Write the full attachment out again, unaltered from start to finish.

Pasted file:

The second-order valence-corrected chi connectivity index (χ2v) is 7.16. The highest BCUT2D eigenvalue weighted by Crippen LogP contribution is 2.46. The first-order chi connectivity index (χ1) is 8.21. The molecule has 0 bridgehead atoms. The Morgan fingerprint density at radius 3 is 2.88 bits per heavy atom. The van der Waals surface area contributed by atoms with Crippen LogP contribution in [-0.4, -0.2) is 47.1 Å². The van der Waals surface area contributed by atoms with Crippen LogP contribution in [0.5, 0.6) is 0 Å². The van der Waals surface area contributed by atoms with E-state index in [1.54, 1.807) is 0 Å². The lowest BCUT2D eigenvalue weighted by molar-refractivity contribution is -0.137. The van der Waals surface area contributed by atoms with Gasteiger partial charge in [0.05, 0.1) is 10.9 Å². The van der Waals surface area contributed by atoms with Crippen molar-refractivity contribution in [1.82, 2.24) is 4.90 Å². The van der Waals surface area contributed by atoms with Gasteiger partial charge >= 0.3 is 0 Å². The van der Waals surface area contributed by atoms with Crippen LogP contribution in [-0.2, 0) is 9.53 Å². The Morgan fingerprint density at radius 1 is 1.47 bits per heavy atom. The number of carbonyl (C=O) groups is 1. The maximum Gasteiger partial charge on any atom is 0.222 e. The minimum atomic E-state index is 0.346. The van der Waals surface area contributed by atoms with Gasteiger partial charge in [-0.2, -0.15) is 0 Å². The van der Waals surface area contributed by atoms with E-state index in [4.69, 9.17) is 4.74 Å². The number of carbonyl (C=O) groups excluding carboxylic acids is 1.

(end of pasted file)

The second-order valence-corrected chi connectivity index (χ2v) is 7.16. The highest BCUT2D eigenvalue weighted by Crippen LogP contribution is 2.46. The first-order chi connectivity index (χ1) is 8.21. The molecule has 0 bridgehead atoms. The Morgan fingerprint density at radius 3 is 2.88 bits per heavy atom. The van der Waals surface area contributed by atoms with Crippen LogP contribution in [-0.4, -0.2) is 47.1 Å². The van der Waals surface area contributed by atoms with Crippen LogP contribution in [0.5, 0.6) is 0 Å². The van der Waals surface area contributed by atoms with E-state index in [1.54, 1.807) is 0 Å². The lowest BCUT2D eigenvalue weighted by molar-refractivity contribution is -0.137. The van der Waals surface area contributed by atoms with Gasteiger partial charge in [0.05, 0.1) is 10.9 Å². The van der Waals surface area contributed by atoms with Crippen molar-refractivity contribution in [1.82, 2.24) is 4.90 Å². The van der Waals surface area contributed by atoms with Gasteiger partial charge >= 0.3 is 0 Å². The van der Waals surface area contributed by atoms with Crippen LogP contribution in [-0.2, 0) is 9.53 Å². The Morgan fingerprint density at radius 1 is 1.47 bits per heavy atom. The number of carbonyl (C=O) groups is 1. The maximum Gasteiger partial charge on any atom is 0.222 e. The minimum atomic E-state index is 0.346. The van der Waals surface area contributed by atoms with Gasteiger partial charge in [-0.2, -0.15) is 0 Å². The van der Waals surface area contributed by atoms with E-state index in [4.69, 9.17) is 4.74 Å². The number of carbonyl (C=O) groups excluding carboxylic acids is 1.